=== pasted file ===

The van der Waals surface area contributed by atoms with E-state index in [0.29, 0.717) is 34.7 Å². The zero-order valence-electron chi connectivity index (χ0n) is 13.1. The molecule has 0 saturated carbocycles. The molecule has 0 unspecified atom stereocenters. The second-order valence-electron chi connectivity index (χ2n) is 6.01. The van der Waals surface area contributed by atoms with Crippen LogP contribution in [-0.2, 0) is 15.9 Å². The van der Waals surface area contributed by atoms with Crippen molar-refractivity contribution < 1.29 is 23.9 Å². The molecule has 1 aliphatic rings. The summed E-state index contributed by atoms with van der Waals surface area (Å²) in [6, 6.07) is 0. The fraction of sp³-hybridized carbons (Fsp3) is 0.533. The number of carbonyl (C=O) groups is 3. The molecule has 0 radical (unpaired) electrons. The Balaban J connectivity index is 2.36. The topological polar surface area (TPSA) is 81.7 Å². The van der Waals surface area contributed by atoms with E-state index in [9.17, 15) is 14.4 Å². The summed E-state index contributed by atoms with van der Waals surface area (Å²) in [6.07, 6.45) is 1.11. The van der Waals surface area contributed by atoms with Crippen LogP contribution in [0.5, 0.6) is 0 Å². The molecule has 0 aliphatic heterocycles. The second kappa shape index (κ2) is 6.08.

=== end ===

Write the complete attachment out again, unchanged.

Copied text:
The van der Waals surface area contributed by atoms with E-state index in [0.29, 0.717) is 34.7 Å². The zero-order valence-electron chi connectivity index (χ0n) is 13.1. The molecule has 0 saturated carbocycles. The molecule has 0 unspecified atom stereocenters. The second-order valence-electron chi connectivity index (χ2n) is 6.01. The van der Waals surface area contributed by atoms with Crippen LogP contribution in [-0.2, 0) is 15.9 Å². The van der Waals surface area contributed by atoms with Crippen molar-refractivity contribution < 1.29 is 23.9 Å². The molecule has 1 aliphatic rings. The summed E-state index contributed by atoms with van der Waals surface area (Å²) in [6, 6.07) is 0. The fraction of sp³-hybridized carbons (Fsp3) is 0.533. The number of carbonyl (C=O) groups is 3. The molecule has 0 radical (unpaired) electrons. The Balaban J connectivity index is 2.36. The topological polar surface area (TPSA) is 81.7 Å². The van der Waals surface area contributed by atoms with E-state index in [9.17, 15) is 14.4 Å². The summed E-state index contributed by atoms with van der Waals surface area (Å²) in [6.07, 6.45) is 1.11. The van der Waals surface area contributed by atoms with Crippen LogP contribution in [0.5, 0.6) is 0 Å². The molecule has 0 aliphatic heterocycles. The second kappa shape index (κ2) is 6.08.